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THURSDAY, Oct. 7, 2021 (HealthDay News)
A shift in thinking means it’s OK to skip your monthly breast self-exam — but don’t miss your regular professional checkup and diagnostic imaging, health experts say.
A periodic visual check in a mirror can be helpful, breast health experts from the Cedars-Sinai health system in California suggest.
“Beginning at age 40, women with an average risk for breast cancer should rely on annual mammograms, plus clinical breast exams by a primary health care provider, gynecologist or breast specialist,” said Dr. Mary El-Masry, a breast medical oncologist at Cedars-Sinai Tower Hematology Oncology in Beverly Hills, Calif. “Still, it’s good for women, beginning at age 18, to become familiar with how their breasts look and get attuned to any changes.”
While breast self-exams have become part of a routine women’s health regimen, they’re not always necessary, according to Cedars-Sinai experts.
Women who are at higher risk should give their breasts a visual check monthly, and have breast imaging once a year starting at age 30 or sometimes younger, said nurse practitioner Sylvia Estrada at the Brandman Breast Center in West Hollywood, Calif.
Estrada said early detection makes breast cancer easier to treat successfully.
“Look in the mirror periodically and recognize what is normal and what is not,” she said. “Promptly report changes to your health care provider.”
Changes to look for include one breast appearing larger than the other, nipple discharge, a rash, swelling, dimpling or puckering of the skin, or bulging skin.
Women at higher risk of cancer may choose to have clinical breast exams halfway between their yearly mammogram, ultrasound or MRI screenings, El-Masry said.
Factors that put a woman at higher risk include a family history of breast cancer, a previous biopsy with benign results, or genetic mutations such as BRCA1 and BRCA2.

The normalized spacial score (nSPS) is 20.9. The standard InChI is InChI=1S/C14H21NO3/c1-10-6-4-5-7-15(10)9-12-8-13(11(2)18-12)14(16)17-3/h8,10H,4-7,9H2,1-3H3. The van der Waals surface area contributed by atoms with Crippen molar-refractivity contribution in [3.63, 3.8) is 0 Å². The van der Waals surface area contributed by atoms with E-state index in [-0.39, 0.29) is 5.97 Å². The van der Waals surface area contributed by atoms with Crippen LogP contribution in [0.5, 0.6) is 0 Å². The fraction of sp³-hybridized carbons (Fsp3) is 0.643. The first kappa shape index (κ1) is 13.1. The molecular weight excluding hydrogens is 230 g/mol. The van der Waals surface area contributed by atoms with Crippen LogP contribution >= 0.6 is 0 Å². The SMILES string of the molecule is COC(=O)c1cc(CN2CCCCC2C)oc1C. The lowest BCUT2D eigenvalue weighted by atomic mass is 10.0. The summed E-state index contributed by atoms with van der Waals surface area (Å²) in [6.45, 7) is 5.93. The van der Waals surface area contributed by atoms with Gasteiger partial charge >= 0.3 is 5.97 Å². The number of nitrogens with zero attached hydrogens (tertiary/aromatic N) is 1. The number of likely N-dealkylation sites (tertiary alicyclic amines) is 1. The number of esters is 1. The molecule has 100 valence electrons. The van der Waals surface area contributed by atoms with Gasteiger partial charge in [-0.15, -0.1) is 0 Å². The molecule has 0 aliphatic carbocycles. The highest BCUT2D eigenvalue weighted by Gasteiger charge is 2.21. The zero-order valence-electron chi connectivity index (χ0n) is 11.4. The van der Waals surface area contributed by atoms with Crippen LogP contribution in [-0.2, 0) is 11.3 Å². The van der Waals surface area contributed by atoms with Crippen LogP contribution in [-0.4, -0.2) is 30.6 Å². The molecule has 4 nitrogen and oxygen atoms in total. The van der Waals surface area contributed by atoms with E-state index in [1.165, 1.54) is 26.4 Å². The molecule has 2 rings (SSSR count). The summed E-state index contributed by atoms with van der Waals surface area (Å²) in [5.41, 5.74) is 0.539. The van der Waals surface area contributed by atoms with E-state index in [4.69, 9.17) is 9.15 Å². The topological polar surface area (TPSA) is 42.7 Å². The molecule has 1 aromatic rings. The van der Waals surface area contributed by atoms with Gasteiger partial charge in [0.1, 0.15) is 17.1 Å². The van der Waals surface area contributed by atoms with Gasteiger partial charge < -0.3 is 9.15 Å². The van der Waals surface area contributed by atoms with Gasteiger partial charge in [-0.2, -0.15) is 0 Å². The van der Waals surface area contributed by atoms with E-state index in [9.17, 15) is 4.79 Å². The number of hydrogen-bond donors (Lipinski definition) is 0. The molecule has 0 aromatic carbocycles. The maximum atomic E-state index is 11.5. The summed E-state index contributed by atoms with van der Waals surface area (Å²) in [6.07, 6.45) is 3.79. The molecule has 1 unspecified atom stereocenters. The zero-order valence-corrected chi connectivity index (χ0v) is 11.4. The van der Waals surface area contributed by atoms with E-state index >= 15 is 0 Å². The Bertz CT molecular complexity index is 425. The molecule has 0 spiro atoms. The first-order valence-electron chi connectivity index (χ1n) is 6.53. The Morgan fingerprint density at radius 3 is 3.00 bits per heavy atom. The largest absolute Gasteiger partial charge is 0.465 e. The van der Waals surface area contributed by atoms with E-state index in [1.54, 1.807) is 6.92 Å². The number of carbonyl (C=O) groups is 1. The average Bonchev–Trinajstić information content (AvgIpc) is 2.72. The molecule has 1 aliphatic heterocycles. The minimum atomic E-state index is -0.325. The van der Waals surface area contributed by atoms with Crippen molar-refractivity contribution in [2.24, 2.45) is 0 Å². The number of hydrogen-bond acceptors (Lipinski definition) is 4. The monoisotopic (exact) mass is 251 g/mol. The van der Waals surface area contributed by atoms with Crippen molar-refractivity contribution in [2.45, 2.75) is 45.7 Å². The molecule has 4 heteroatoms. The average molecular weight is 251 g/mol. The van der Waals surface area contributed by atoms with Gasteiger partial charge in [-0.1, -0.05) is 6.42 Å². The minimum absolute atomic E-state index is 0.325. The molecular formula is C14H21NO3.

Other factors that boost breast cancer risk include use of hormone replacement therapy, being overweight or obese, a lack of exercise and having more than one serving of alcohol a day, research shows.
“Be aware of your lifestyle choices, and if they’re unhealthy, it’s important to be screened for breast cancer at least yearly,” Estrada said in a Cedars-Sinai news release.
She suggested that people also could check in with a nutritionist, join exercise classes and consult with a genetic counselor, who can help determine breast cancer risk.
The American Cancer Society (ACS) estimates that 281,500 new cases of invasive breast cancer will be diagnosed this year in the United States. The average woman has a one in eight chance of developing breast cancer during her lifetime.
Traditionally, women have been told to examine their breasts regularly. But in 2009, and again in 2016, the U.S. Preventive Service Task Force said doctors should not be required to teach women how to perform the exams. The ACS reached the same conclusion in 2003 after large studies found no benefits from self-exams as well as the potential for unnecessary biopsies. The ACS also warned that an unremarkable self-exam might lead some women to skip their annual mammogram.
That doesn’t mean you can’t do a regular self-exam, if it makes you feel more comfortable. Estrada suggests learning the technique from a professional.
“No matter what you choose about self-exams, see your health care provider and get all of your cancer and health screenings around your birthday every year,” Estrada said. “It’s the best gift you can give yourself.”